But none has had a profile like Arias, who was twice elected president and in 1987 was honored with the Nobel Peace Prize for his work bringing an end to Central America’s protracted and bloody civil wars.
Antillon, a renowned journalist and TV presenter known as “Nono,” decided to break three decades of silence after the criminal complaint became known this week.
Antillon said that in the 1980s, when she was 25 and working for a local TV station, she learned that Arias was interested in having her work for him as he made a preliminary run toward the 1986 presidential election. She said she expressed disinterest in politics, but Arias insisted and didn’t blink when she asked for a salary three times the going rate to try to discourage him.
“He laughed and said others were working for free, that later they were guaranteed a political job,” Antillon said. “I said I wasn’t interested, that if he wanted me he would pay me. And he laughed and looked at me and said that he would pay it.”
After an agreement was struck, she said, Arias summoned her to a restaurant in San Jose where he met her in a private room. Almost immediately he put his hand on her thigh and tried to kiss her neck, she said. Antillon said she pushed him away and asked what he thought he was doing.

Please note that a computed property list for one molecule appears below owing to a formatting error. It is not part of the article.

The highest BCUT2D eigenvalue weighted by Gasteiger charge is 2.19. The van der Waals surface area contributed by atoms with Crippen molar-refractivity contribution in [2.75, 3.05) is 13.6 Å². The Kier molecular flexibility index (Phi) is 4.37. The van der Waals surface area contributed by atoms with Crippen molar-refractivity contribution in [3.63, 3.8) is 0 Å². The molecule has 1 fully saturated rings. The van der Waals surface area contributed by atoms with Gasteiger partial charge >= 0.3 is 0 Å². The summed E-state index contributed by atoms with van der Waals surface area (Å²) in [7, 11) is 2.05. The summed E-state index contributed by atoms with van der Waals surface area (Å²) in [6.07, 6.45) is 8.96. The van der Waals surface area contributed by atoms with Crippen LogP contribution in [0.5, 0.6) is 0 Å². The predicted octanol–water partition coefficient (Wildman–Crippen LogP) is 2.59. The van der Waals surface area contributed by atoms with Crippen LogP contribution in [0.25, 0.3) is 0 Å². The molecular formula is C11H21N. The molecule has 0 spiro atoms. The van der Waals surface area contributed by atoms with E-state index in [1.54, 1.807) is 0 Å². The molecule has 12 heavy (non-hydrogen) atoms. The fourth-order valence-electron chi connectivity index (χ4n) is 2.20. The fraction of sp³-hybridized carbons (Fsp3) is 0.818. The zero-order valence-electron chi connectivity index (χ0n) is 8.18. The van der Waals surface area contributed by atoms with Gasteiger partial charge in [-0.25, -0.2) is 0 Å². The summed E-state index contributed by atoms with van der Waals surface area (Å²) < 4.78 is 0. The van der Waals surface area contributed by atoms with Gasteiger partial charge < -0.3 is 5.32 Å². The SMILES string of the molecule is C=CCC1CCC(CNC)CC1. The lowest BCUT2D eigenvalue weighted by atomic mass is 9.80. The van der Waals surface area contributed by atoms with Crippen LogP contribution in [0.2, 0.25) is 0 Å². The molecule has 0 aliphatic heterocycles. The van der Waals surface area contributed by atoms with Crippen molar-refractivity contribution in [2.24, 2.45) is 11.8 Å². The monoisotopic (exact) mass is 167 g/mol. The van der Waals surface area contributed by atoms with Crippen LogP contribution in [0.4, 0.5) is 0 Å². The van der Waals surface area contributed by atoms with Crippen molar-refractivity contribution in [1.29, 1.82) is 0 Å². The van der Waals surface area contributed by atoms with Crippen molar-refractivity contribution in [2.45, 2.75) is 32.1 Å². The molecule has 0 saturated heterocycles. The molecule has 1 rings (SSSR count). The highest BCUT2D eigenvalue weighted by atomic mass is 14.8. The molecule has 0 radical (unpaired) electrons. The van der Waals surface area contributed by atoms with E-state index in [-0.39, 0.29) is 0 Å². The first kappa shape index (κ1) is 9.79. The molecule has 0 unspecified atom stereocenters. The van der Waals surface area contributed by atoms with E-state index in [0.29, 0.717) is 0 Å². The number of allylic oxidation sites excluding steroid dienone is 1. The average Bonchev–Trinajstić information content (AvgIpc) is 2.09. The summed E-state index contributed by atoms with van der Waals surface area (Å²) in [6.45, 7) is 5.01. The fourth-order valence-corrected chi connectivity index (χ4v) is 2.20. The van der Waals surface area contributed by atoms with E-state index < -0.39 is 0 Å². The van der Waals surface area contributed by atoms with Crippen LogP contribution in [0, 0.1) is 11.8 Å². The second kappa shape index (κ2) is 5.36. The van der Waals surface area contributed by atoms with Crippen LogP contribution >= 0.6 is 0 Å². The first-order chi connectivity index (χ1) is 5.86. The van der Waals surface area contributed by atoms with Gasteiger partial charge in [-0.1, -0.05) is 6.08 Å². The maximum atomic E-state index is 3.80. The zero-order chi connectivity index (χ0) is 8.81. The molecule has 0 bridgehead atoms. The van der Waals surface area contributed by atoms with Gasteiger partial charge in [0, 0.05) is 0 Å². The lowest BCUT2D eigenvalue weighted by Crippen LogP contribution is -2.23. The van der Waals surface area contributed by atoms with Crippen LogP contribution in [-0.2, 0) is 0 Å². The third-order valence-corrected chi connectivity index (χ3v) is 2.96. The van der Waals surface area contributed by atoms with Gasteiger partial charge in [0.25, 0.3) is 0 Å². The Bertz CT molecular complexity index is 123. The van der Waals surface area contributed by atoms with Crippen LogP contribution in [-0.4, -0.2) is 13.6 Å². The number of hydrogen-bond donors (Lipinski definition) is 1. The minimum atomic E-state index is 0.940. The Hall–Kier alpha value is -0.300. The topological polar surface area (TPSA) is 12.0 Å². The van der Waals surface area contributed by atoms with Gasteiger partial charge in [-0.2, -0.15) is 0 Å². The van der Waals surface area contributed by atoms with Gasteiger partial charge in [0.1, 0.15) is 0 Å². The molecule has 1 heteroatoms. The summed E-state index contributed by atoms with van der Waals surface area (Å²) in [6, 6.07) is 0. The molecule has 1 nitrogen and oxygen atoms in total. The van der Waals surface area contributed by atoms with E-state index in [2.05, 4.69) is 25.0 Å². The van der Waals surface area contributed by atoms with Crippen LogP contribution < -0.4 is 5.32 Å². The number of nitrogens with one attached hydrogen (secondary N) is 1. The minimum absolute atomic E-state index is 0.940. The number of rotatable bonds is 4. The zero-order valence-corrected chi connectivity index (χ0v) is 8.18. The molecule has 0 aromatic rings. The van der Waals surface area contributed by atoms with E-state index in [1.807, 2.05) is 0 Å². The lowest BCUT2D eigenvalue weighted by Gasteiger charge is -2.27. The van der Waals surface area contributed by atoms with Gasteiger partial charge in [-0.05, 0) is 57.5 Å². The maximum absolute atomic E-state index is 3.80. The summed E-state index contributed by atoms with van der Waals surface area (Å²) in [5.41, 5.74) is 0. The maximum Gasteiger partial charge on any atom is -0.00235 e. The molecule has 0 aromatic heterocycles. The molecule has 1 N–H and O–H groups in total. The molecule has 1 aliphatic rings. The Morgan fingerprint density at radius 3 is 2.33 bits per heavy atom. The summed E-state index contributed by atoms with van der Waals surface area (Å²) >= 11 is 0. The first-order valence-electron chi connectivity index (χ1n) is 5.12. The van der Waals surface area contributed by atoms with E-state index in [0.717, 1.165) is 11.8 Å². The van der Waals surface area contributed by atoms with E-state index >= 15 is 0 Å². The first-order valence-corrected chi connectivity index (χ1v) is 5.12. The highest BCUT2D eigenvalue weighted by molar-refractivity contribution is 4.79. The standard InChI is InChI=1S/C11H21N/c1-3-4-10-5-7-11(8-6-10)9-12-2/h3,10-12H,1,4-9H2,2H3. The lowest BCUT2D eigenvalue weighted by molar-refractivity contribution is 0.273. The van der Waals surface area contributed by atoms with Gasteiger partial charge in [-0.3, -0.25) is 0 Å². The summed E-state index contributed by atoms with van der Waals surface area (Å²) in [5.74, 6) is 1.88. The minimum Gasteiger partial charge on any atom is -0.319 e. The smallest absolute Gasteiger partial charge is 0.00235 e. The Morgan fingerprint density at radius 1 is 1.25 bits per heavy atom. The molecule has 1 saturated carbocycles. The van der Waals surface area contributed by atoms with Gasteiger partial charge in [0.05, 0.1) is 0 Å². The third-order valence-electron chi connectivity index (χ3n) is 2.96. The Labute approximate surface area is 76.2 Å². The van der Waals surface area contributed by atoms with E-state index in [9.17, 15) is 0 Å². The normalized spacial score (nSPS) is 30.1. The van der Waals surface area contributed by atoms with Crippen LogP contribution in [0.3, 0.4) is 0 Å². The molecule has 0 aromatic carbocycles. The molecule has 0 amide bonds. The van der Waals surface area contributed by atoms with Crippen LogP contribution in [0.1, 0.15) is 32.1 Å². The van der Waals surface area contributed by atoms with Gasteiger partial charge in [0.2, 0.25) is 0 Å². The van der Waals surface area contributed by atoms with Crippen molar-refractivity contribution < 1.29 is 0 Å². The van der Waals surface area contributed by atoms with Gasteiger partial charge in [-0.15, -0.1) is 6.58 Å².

“‘It’s just to gain trust,’ he told me, laughing,” she said.
Antillon said she left, rejecting his offer to escort her.
Four days later she was with Arias and another adviser but he sent the adviser away, she said. “He stood up, he was at his desk, he came over staring hard at me, and he grabbed my hand and put it on his penis, over his pants,” Antillon said. “I said to him, ‘What are you doing?’ and he said, ‘What do you think we’re doing? Look how hard I am.'”
Antillon said she recoiled, knocking over a chair, and Arias grabbed her shoulders, pushed her into an open closet and again placed her hand on his genitals. She pulled it away. Someone made a noise at the door, he composed himself and she left.